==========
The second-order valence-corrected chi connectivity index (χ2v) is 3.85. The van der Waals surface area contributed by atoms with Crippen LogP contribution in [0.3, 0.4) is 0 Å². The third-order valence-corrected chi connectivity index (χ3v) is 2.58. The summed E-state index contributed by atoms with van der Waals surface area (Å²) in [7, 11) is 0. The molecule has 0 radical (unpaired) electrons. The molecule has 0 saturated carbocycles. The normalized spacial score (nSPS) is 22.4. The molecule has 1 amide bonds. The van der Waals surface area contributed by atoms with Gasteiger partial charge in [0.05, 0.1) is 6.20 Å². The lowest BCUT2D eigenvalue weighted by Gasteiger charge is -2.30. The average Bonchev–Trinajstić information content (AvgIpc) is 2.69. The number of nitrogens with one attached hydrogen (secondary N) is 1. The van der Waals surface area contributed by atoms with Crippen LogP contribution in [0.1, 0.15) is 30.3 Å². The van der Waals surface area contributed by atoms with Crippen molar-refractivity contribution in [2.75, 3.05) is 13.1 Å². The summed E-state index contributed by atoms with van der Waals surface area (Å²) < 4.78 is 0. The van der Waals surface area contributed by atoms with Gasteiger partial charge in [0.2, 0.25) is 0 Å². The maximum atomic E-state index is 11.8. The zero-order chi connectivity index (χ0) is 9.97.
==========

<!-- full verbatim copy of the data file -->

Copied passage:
The second-order valence-corrected chi connectivity index (χ2v) is 3.85. The van der Waals surface area contributed by atoms with Crippen LogP contribution in [0.3, 0.4) is 0 Å². The third-order valence-corrected chi connectivity index (χ3v) is 2.58. The summed E-state index contributed by atoms with van der Waals surface area (Å²) in [7, 11) is 0. The molecule has 0 radical (unpaired) electrons. The molecule has 0 saturated carbocycles. The normalized spacial score (nSPS) is 22.4. The molecule has 1 amide bonds. The van der Waals surface area contributed by atoms with Gasteiger partial charge in [0.05, 0.1) is 6.20 Å². The lowest BCUT2D eigenvalue weighted by Gasteiger charge is -2.30. The average Bonchev–Trinajstić information content (AvgIpc) is 2.69. The number of nitrogens with one attached hydrogen (secondary N) is 1. The van der Waals surface area contributed by atoms with Crippen LogP contribution in [0.1, 0.15) is 30.3 Å². The van der Waals surface area contributed by atoms with Crippen molar-refractivity contribution in [2.75, 3.05) is 13.1 Å². The summed E-state index contributed by atoms with van der Waals surface area (Å²) < 4.78 is 0. The van der Waals surface area contributed by atoms with Gasteiger partial charge in [0.2, 0.25) is 0 Å². The maximum atomic E-state index is 11.8. The zero-order chi connectivity index (χ0) is 9.97.